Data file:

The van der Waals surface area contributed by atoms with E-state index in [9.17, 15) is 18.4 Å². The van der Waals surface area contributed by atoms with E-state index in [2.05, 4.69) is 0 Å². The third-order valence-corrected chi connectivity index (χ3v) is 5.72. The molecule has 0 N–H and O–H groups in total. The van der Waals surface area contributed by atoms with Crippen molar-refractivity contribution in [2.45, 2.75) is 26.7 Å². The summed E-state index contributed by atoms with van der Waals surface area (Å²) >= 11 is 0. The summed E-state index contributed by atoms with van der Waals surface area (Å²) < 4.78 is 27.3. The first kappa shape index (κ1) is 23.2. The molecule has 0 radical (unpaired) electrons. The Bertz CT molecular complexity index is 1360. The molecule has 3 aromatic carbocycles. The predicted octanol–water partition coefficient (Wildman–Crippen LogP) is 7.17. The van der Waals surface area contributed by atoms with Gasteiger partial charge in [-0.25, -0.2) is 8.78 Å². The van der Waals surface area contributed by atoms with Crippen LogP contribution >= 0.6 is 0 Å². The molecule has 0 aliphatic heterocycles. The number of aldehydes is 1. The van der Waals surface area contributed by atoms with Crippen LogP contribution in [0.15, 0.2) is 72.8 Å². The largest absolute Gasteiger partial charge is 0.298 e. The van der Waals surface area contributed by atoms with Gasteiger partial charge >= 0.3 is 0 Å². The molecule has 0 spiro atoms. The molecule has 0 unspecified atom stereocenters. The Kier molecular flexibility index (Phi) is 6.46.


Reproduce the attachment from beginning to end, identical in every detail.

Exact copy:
The van der Waals surface area contributed by atoms with E-state index in [9.17, 15) is 18.4 Å². The van der Waals surface area contributed by atoms with E-state index in [2.05, 4.69) is 0 Å². The third-order valence-corrected chi connectivity index (χ3v) is 5.72. The molecule has 0 N–H and O–H groups in total. The van der Waals surface area contributed by atoms with Crippen molar-refractivity contribution in [2.45, 2.75) is 26.7 Å². The summed E-state index contributed by atoms with van der Waals surface area (Å²) >= 11 is 0. The summed E-state index contributed by atoms with van der Waals surface area (Å²) < 4.78 is 27.3. The first kappa shape index (κ1) is 23.2. The molecule has 0 radical (unpaired) electrons. The Bertz CT molecular complexity index is 1360. The molecule has 3 aromatic carbocycles. The predicted octanol–water partition coefficient (Wildman–Crippen LogP) is 7.17. The van der Waals surface area contributed by atoms with Gasteiger partial charge in [-0.25, -0.2) is 8.78 Å². The van der Waals surface area contributed by atoms with Crippen LogP contribution >= 0.6 is 0 Å². The molecule has 0 aliphatic heterocycles. The number of aldehydes is 1. The van der Waals surface area contributed by atoms with Crippen LogP contribution in [0.15, 0.2) is 72.8 Å². The largest absolute Gasteiger partial charge is 0.298 e. The van der Waals surface area contributed by atoms with Gasteiger partial charge >= 0.3 is 0 Å². The molecule has 0 spiro atoms. The molecule has 0 unspecified atom stereocenters. The Kier molecular flexibility index (Phi) is 6.46.